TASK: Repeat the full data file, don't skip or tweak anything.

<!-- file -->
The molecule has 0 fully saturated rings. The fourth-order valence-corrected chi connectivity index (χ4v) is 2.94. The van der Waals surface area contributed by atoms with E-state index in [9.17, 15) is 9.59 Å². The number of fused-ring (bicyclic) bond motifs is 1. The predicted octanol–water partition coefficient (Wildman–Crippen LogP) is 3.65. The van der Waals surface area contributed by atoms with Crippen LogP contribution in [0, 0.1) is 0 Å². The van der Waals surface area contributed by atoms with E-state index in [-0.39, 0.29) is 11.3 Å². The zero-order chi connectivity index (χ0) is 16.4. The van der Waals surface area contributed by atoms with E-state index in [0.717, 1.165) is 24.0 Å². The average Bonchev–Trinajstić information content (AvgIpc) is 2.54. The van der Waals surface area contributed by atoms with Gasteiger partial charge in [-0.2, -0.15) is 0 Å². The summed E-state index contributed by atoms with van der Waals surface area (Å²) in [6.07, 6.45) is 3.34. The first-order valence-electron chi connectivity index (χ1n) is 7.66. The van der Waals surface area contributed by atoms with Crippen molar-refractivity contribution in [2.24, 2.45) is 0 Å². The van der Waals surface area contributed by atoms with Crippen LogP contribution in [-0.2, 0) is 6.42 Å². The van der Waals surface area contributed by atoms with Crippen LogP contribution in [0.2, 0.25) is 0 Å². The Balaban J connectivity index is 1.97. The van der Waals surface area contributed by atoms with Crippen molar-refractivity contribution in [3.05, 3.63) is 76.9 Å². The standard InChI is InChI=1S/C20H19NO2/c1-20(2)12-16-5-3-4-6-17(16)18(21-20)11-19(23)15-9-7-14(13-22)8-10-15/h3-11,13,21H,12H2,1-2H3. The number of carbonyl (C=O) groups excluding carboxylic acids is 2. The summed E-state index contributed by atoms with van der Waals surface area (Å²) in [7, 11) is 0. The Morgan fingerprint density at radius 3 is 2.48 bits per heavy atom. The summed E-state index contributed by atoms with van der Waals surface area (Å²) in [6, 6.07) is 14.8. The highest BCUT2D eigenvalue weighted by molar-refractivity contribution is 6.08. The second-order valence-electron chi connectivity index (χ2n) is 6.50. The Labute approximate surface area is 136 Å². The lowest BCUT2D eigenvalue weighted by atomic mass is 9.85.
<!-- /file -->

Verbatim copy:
The molecule has 0 fully saturated rings. The fourth-order valence-corrected chi connectivity index (χ4v) is 2.94. The van der Waals surface area contributed by atoms with E-state index in [9.17, 15) is 9.59 Å². The number of fused-ring (bicyclic) bond motifs is 1. The predicted octanol–water partition coefficient (Wildman–Crippen LogP) is 3.65. The van der Waals surface area contributed by atoms with Crippen LogP contribution in [0, 0.1) is 0 Å². The van der Waals surface area contributed by atoms with E-state index in [-0.39, 0.29) is 11.3 Å². The zero-order chi connectivity index (χ0) is 16.4. The van der Waals surface area contributed by atoms with E-state index in [0.717, 1.165) is 24.0 Å². The average Bonchev–Trinajstić information content (AvgIpc) is 2.54. The van der Waals surface area contributed by atoms with Gasteiger partial charge in [-0.2, -0.15) is 0 Å². The summed E-state index contributed by atoms with van der Waals surface area (Å²) in [6.07, 6.45) is 3.34. The first-order valence-electron chi connectivity index (χ1n) is 7.66. The van der Waals surface area contributed by atoms with Crippen molar-refractivity contribution in [2.24, 2.45) is 0 Å². The van der Waals surface area contributed by atoms with Crippen LogP contribution in [-0.2, 0) is 6.42 Å². The van der Waals surface area contributed by atoms with Crippen LogP contribution in [0.2, 0.25) is 0 Å². The Balaban J connectivity index is 1.97. The van der Waals surface area contributed by atoms with Crippen molar-refractivity contribution in [3.05, 3.63) is 76.9 Å². The standard InChI is InChI=1S/C20H19NO2/c1-20(2)12-16-5-3-4-6-17(16)18(21-20)11-19(23)15-9-7-14(13-22)8-10-15/h3-11,13,21H,12H2,1-2H3. The number of carbonyl (C=O) groups excluding carboxylic acids is 2. The summed E-state index contributed by atoms with van der Waals surface area (Å²) in [7, 11) is 0. The Morgan fingerprint density at radius 3 is 2.48 bits per heavy atom. The summed E-state index contributed by atoms with van der Waals surface area (Å²) in [6, 6.07) is 14.8. The highest BCUT2D eigenvalue weighted by molar-refractivity contribution is 6.08. The second-order valence-electron chi connectivity index (χ2n) is 6.50. The Labute approximate surface area is 136 Å². The lowest BCUT2D eigenvalue weighted by atomic mass is 9.85.